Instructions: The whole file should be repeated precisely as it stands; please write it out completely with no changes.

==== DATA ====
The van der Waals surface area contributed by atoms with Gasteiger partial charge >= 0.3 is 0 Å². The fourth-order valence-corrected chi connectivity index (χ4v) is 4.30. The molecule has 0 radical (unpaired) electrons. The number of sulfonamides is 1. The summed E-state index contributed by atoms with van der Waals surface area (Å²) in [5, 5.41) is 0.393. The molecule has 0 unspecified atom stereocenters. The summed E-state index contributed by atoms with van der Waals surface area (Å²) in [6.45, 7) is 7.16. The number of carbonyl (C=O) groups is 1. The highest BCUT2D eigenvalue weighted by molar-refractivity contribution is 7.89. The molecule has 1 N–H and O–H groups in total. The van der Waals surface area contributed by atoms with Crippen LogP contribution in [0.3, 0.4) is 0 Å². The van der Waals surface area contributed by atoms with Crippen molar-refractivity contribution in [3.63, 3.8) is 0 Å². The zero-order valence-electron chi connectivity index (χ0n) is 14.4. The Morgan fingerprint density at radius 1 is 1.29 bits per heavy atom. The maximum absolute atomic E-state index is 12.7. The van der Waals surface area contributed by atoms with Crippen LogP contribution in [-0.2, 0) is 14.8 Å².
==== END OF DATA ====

The van der Waals surface area contributed by atoms with Gasteiger partial charge >= 0.3 is 0 Å². The fourth-order valence-corrected chi connectivity index (χ4v) is 4.30. The molecule has 0 radical (unpaired) electrons. The number of sulfonamides is 1. The summed E-state index contributed by atoms with van der Waals surface area (Å²) in [5, 5.41) is 0.393. The molecule has 0 unspecified atom stereocenters. The summed E-state index contributed by atoms with van der Waals surface area (Å²) in [6.45, 7) is 7.16. The number of carbonyl (C=O) groups is 1. The highest BCUT2D eigenvalue weighted by molar-refractivity contribution is 7.89. The molecule has 1 N–H and O–H groups in total. The van der Waals surface area contributed by atoms with Crippen LogP contribution in [0.3, 0.4) is 0 Å². The van der Waals surface area contributed by atoms with Crippen molar-refractivity contribution in [3.63, 3.8) is 0 Å². The zero-order valence-electron chi connectivity index (χ0n) is 14.4. The Morgan fingerprint density at radius 1 is 1.29 bits per heavy atom. The maximum absolute atomic E-state index is 12.7. The van der Waals surface area contributed by atoms with Crippen LogP contribution in [-0.2, 0) is 14.8 Å².